Stacey Cole's Nature Talks: In May, you can be a bird detective

By STACEY COLE May 05. 2017 9:41PM
An adult female Canada warbler perches in a bush with its transmitter antenna showing at Bear Pond Natural Area in Canaan. (Courtesy/Jim Block Photography/Union Leader File Photo)

Editor’s note: The following column was originally published in the New Hampshire Union Leader on Saturday, May 12, 2007.

THE DAYS OF MAY are special on our bird calendar because of the many species of wood warblers that we expect to discover flitting through the trees and bushes that border brook banks, woodland edges and fence rows.

These delightfully colored wood sprites offer a unique opportunity for folks to become “bird detectives.” The elusive behavior and frequently whispered, buzzy songs of most wood warblers offer a stimulating and oftentimes difficult challenge.

Warblers are more often heard before they are seen. As the leaves grow larger these diminutive creatures become even more difficult to see. I consider it a good day if I observe as many as a half dozen species, fleeting glimpses mostly, for these insect eaters flit rapidly from place to place in their search for edibles. And when a warbler does catch my eye, I find it takes a quick hand to raise and focus my binoculars before it has once more concealed itself.

Although warblers are not the easiest of birds to identify, many of our other spring migrants are not nearly as difficult. For example, Baltimore orioles, scarlet tanagers, bobolinks and mallard ducks, to name a few. In any case, if one is interested in calling the birds they see by their correct names and other helpful hints on bird watching, such is offered in a book published by Houghton Mifflin. As an almost lifelong bird watcher, I found it fascinating reading.

The title is an intriguing one: “Good Birders Don’t Wear White.” Within this 5-by-7-inch, 268-page paperback book, 50 of North America’s most well known birders offer helpful tips to those less experienced in what has become perhaps the most popular sport in the country today, bird watching. Of these essay contributors, Don and Lillian Stokes, David Allen Sibley, Ken Kaufman, Bill Thompson, III and Julie Zickefoose are perhaps the most well known. However, I wish to note that each of the other contributors offer knowledgeable information within their selected subjects. Also included are 25 sometimes hilarious black-and-white drawings by artist Robert Braunfield.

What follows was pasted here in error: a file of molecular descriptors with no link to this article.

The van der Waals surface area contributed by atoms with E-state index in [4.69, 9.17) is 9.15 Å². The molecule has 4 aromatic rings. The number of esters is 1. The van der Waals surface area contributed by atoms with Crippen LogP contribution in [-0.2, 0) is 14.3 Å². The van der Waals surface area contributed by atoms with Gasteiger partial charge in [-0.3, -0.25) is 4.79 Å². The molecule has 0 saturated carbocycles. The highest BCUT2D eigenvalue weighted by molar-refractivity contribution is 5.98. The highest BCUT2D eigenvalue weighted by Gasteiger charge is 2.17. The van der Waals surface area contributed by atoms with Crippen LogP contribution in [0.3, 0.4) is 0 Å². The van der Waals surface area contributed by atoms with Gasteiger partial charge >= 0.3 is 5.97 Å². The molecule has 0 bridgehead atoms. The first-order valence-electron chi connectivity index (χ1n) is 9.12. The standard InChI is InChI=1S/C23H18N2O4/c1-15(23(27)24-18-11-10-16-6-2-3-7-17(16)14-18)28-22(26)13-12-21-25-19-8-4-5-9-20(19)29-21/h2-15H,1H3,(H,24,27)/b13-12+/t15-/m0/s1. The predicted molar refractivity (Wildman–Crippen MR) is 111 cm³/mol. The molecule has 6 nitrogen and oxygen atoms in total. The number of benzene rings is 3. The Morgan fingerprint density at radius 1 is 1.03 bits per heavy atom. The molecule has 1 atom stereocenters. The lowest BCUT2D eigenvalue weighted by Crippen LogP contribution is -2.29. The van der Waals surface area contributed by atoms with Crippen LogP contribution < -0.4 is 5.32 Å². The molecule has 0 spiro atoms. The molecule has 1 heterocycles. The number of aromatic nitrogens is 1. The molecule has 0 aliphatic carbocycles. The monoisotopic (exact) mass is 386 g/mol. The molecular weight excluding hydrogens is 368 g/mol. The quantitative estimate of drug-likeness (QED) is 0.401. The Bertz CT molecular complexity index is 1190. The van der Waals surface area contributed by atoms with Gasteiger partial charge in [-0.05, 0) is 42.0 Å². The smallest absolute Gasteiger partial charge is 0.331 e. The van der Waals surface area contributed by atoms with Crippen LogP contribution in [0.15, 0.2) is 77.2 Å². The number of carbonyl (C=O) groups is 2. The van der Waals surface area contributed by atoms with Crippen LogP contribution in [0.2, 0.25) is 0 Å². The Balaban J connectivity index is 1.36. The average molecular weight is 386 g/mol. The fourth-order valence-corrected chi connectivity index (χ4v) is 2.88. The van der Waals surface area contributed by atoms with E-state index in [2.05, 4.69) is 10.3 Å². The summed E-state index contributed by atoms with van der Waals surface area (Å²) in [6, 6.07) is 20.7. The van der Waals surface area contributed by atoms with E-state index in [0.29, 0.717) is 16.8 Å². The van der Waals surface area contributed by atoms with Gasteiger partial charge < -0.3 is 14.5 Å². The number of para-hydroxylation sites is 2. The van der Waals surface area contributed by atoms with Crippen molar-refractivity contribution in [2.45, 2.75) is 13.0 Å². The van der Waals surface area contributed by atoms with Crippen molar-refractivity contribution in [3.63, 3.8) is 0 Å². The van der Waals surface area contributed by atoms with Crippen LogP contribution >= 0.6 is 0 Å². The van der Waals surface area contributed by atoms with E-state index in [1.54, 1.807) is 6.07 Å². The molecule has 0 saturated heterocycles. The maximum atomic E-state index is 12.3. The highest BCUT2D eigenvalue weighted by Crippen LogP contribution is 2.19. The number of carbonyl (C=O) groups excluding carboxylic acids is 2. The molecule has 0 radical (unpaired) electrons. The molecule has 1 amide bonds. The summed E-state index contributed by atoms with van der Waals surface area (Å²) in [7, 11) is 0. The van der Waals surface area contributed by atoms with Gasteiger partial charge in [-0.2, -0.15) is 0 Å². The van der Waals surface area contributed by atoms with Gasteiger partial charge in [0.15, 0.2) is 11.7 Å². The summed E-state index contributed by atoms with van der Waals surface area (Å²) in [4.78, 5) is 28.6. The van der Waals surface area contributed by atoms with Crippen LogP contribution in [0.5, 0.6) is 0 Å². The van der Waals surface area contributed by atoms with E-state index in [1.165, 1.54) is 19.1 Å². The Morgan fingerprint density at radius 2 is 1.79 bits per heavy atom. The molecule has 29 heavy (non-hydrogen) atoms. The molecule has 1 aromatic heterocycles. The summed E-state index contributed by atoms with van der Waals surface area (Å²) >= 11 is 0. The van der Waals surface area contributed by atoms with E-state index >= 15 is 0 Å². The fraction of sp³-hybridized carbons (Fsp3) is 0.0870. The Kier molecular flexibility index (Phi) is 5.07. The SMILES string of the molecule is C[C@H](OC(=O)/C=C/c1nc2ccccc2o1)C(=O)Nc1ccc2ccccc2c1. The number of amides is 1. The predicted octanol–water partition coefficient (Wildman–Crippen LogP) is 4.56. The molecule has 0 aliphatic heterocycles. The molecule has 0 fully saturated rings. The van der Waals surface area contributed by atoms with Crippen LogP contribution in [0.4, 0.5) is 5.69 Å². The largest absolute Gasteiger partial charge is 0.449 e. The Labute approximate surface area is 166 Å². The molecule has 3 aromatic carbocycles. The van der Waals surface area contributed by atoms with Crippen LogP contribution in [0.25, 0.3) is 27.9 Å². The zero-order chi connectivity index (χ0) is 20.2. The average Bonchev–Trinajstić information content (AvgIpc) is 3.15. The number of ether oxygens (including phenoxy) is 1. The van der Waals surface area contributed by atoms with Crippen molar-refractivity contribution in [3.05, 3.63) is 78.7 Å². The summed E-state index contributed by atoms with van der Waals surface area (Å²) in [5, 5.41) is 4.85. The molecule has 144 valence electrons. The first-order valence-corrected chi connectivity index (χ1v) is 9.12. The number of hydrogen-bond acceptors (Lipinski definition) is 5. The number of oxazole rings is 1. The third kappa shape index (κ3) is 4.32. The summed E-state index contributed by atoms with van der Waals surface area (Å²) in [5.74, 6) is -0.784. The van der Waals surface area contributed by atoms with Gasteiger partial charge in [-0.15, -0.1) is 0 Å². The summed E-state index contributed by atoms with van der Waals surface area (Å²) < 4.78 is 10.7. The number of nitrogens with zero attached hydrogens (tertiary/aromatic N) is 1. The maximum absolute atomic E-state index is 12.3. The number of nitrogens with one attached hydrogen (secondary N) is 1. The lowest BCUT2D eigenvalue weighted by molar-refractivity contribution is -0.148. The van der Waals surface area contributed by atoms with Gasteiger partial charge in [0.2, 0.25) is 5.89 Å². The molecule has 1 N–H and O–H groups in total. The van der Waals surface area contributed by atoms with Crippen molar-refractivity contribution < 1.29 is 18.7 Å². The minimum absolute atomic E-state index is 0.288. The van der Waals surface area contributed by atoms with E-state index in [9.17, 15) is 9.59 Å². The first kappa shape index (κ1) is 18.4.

The title of the book was taken from Sheri Williamson’s essay on how to choose your bird watching wardrobe.

Upon occasion the book does offer some differing viewpoints. Ken Kaufman, field guide creator, points out with good humor that readers should take any advice offered with “a grain, and perhaps even a full shaker of salt.”

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One of the joys of bird watching is the discovery of a new or “life” bird. Such was the case noted in an April 24 letter from one of our Bennington readers that read: “I am thrilled to report I had a black-headed grosbeak at 7:15 a.m. today. Couldn’t believe my eyes! Thought it was an oriole at first. It was on the ground. I was just about to put my feeders out. He stayed only about five minutes. I’ve waited 79 years for this!”

Black-headed grosbeaks are indeed a rarity in our Granite State. In a phone call to Becky Soumala, N.H. Audubon biologist and keeper of state bird records, I learned that the last black-headed grosbeak reported in New Hampshire was Oct. 31, 2003, in Derry. It was photographed at a bird feeder where it spent a few days. Prior to that time one had been reported in 1985.

According to Ken Kaufman in his “Field Guide to Birds of North America,” black-headed grosbeaks are fairly common in summer in oak woods, canyons and riverside trees of the West. It’s very rare to stray in the East. Sometimes interbreeds with rose-breasted grosbeaks along rivers on Great Plains.

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Some time ago an interesting letter was received from a Peterborough couple that read: “We read with interest your column about the pileated woodpecker.

“We have logged many sightings of this bird with over 60 years of birding under our belts, but there have been only two occasions when two pileated woodpeckers were seen together. One occurred at Highlands Hammock State Park near Sebring, Fla., where we camped many times in the winter.

“We were enjoying an early morning walk through the cypress swamp when a pileated was seen on a fallen tree. As I was busy taking photos, another pileated flew in close enough to photograph both of them together. What a thrill that was! This was a treasured photo until it was overshadowed by another twosome I photographed in the Watchung Nature Reserve in New Jersey. Again, on one of our Echo Lake Bird Club early morning spring bird walks, we came across a nesting pileated woodpecker.

“I returned to the spot with my trusty tripod and long lens and I was well rewarded.”

Stacey Cole, Nature Talks columnist for more than 50 years, passed away in 2014. If readers have a favorite column written by Stacey that they would like to see reprinted, please drop a note to Jen Lord at

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